Are we too busy to be happy?
You’re running late, you’re worrying about all the things you haven’t yet had time to do but you haven’t got time to write a list – sound familiar? According to a recent survey, we apparently feel busier than ever in our everyday lives, and many of us said we struggle to find time to relax. Interestingly, according to surveys about how long we spend in the workplace, we actually appear to have more leisure time that ever before. Our lives are full of time-saving gadgets, which mean we can instantly transfer money to pay a bill for example (rather than schlepping to a bank when it eventually opens) – so is being busier than ever just a perception?
According to analysts, it’s all about how we use the spare time that we do have. With over two thirds of people using their smartphone for over two hours a day, perhaps we fill our downtime with other things that feel like work. (If you use a computer at work, for example, facing another screen when you get home may make you feel like you are still toiling.) Maybe we associate leisure time with being with family and friends, but the nature of our modern busy lives means that we feel like we see them less.
The balance between being busy, being bored, or being too busy is a tricky one. US research into why happy people are busy, but don’t feel rushed, certainly shows that there is a correlation between keeping relatively busy and feeling happy. They key point of the survey research is that the happy (yet busy) people don’t feel stressed by their business, allowing them to find time to be happy.
So how do we aim to stay happy in spite of our business? Psychologists recommend a few top tips to keeping on top of our busy lifestyles:
Diarise free time and plan it properly. If you know you’ll have four spare hours on Sunday, why not make a plan to see friends or family, or take part in an organised activity? You may feel too busy to want to plan anything on your day off, but if you leave it to the last minute you may end up wasting your spare time.
Have phone-free time. Designate hours in the day where you put your mobile phones away. If you have children it is especially important to have smartphone-free family time, but even if you live alone try to put your phone down somewhere for a set amount of time so that you can focus on cooking, talking to someone or doing something off-screen that you enjoy – such as painting, sewing, DIY or card making.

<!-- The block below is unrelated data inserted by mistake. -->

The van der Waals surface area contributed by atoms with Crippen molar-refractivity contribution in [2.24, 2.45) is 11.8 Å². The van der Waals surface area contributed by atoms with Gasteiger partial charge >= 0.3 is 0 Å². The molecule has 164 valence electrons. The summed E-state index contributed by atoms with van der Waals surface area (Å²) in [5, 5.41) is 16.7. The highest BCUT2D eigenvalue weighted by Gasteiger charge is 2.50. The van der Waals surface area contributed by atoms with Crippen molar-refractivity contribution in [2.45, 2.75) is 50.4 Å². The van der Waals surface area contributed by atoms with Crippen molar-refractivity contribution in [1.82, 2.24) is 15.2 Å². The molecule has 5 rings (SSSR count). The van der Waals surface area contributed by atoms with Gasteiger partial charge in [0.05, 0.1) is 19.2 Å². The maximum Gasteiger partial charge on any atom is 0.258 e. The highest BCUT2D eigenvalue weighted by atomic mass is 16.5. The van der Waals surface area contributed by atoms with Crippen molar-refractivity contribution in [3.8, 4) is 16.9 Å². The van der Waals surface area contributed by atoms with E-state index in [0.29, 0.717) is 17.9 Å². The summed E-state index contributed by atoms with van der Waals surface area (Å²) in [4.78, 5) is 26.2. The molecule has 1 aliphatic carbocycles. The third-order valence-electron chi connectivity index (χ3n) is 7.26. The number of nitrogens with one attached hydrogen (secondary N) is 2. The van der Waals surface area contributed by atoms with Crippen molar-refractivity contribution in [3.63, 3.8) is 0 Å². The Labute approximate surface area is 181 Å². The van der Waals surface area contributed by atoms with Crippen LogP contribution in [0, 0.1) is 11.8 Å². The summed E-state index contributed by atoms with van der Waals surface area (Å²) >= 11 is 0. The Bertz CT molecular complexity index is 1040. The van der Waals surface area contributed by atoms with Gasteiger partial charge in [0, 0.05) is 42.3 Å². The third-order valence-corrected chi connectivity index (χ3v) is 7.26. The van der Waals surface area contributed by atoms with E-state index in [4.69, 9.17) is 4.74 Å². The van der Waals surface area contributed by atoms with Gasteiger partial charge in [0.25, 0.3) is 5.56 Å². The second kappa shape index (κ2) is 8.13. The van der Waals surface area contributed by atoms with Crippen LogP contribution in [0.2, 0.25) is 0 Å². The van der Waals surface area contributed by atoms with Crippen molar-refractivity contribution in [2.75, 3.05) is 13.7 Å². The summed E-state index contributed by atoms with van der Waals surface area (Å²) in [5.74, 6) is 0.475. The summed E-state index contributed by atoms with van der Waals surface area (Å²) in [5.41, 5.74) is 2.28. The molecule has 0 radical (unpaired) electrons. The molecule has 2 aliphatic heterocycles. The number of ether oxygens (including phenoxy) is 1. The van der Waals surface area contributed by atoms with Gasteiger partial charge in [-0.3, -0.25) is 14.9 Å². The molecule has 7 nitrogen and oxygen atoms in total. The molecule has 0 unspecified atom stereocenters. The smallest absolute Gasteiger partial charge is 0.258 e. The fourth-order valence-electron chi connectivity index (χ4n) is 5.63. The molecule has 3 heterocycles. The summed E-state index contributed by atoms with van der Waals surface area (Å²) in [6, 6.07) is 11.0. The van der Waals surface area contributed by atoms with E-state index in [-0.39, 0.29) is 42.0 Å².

Try to single-task and slow down. Apps, TV on demand and email makes us expect things to happen in a short space of time. (Surveys show that one in five people will abandon videos they want to watch if they don’t load within 5 seconds, for example.) Sometimes when things take longer it can exacerbate our feelings of stress, making us feel unhappy. Try doing just one task at a time, and taking things slowly when you can. The feeling of business often comes when you are trying to fit in too much, so take stock and focus on the important things first.
Breathe.Perhaps it won’t matter if you don’t answer that WhatsApp message instantly. Maybe your friends won’t mind if you call them back later. If you’re feeling stressed and over-busy, some simple breathing exercises can really help. The NHS has a great guide to relaxation, which can be fitted into a short lunch break, as well as ways to reduce stress-induced headaches.
He’s not well known for his great philosophical works, but Eric Carle’s poem for children, ‘One Easy Rule’, is a poignant one which I’ll always remember:
Here’s a rule to help you
Stay as happy as can be.
Keep as cheerful as a cricket,
And as busy as a bee.
- Eric Carle and Veronica Wagner, from ‘Animal Tales’ (PIL books, 2014)
When I last checked, bees don’t tend to do much multitasking. They never order a take-away whilst also checking Facebook, or shop online whilst reading the news. They just go from flower to flower, making honey at their own pace. Yes, they are busy, but aren’t we all? Maybe we too should just try to focus on the sweet stuff in life, and everything else will fall into place.